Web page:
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Guided by BJP? Child rights panel chief's TN investigation 'selective, overzealous'

NCPCR chairperson Priyank Kanoongo
Counterview Desk 
The All India Network of Individuals and NGOs, working with National and State Human Rights Institutions [AiNNI] has expressed its concern over the visit of the National Commission for Protection of Child Rights (NCPCR) chairperson in Thanjavur to investigate the death of a minor girl staying in the boarding and studying in Sacred Heart Higher Secondary School, Michaelpatti, Thanjavur district, stating, it suggests “selective approach”.
“While there are numerous incidents of violations of child rights, many of them includes grave and systemic violations, the NCPCR’s selective approach into this incident, causes doubts over its intention”, an AiNNI statement signed by its national working working secretary Henri Tiphagne said.

Text:

The All India Network of NGOs and Individuals working with the National and State Human Rights Institutions (AiNNI) has expresses deep concern over the visit of the Chairperson of the National Commission for Protection of Child Rights (NCPCR), to Thanjavur District, Tamil Nadu, to inquire into the death of a minor student staying in the boarding and studying in Sacred Heart Higher Secondary School, Micaelpatti, Thanjavur District.
AiNNI as a network working towards strengthening of national and state human rights institutions (N/SHRIs), has always advocated towards the fullest use of statutory powers and independence of such institutions, without any political interference. 
AiNNI has always advocated for Paris Principles – the international standards that govern national human rights institutions, applies to not only the National Human Rights Commission of India, but also to all N/SHRIs, including the National Commission for Protection of Child Rights. But the present intervention by NCPCR in Thanjavur, is completely contrary to the Commission for Protection of Child Rights Act, 2005 (CPCR) and the Paris Principles.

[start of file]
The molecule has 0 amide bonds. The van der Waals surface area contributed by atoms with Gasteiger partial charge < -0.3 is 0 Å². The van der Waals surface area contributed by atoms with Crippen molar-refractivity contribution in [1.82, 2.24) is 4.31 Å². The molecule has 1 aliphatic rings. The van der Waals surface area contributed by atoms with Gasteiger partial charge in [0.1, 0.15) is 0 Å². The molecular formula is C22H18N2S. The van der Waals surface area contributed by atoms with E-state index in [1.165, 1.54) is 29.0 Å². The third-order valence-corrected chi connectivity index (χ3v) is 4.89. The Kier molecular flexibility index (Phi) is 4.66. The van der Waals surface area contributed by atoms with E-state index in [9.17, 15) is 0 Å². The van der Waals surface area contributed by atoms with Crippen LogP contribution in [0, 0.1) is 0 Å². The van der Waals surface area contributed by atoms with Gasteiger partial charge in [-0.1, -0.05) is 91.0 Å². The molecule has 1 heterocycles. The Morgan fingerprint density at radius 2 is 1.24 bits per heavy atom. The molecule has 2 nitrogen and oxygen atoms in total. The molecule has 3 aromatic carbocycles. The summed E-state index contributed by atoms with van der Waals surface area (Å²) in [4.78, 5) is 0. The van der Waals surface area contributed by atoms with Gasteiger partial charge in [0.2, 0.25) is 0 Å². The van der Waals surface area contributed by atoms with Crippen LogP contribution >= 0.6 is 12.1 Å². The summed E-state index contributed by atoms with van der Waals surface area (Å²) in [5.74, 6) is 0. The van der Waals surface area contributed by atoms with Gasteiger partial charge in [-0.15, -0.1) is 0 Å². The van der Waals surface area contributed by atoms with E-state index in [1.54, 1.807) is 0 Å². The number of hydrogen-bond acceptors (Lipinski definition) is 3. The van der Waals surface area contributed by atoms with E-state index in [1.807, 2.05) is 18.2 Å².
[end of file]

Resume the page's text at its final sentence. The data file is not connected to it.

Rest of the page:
While we acknowledge and express our gratitude over the immediate action and intervention by the NCPCR into an alleged child rights violation, we also express our deepest concern over the Commission’s selective approach and overzealousness into this sensitive incident. While there are numerous incidents of violations of child rights, many of them includes grave and systemic violations, the NCPCR’s selective approach into this incident, causes doubts over its intention.

Scheduled visit against Commission for Protection of Child Rights Act, 2005

At the outset, AiNNI wishes to point out that there has been only a press release dated 28th Jan, 2022 mentioning an inquiry, followed by a letter of the same date addressed to the authorities with the tour programme of the Hon’ble Chairperson. There is also a letter dated 29th Jan, 2022 from the Hon’ble Commission giving the more detailed tour programme of the inquiry.
The Commission for Protection of Child Rights Act, 2005 (CPCR, 2005 ) under which is constituted the NCPCR under Section 3, contemplates the constitution of the NCPCR. Section 13 contemplates the functions and powers of the Commission (NCPCR). Section 13 (a) reads: 
“...examine and review the safeguards provided by or under any law for the time being in force for the protection of child rights and recommend measure for their effective implementation”. 
And Sec 13(j) deals with
“...inquiries into complaints and take suo moto notice of matters relating to: (i) deprivation and violation of child rights; (ii) non-implementation of laws providing for protection and development of children; (iii) non- compliance of policy decisions, guidelines or instructions aimed at mitigating hardships to and ensuring welfare of the children and to provide relief to such children”.
Nowhere in the communications that have so far been made public either to the authorities of the government of Tamil Nadu or to the police authorities by the NCPCR, the district level authorities, the education department officials, the authorities of the Sacred Heart School or the public at large, has the Commission anywhere stated whether in this case it is performing its functions under Section 13 (a) or under Section 13 (j).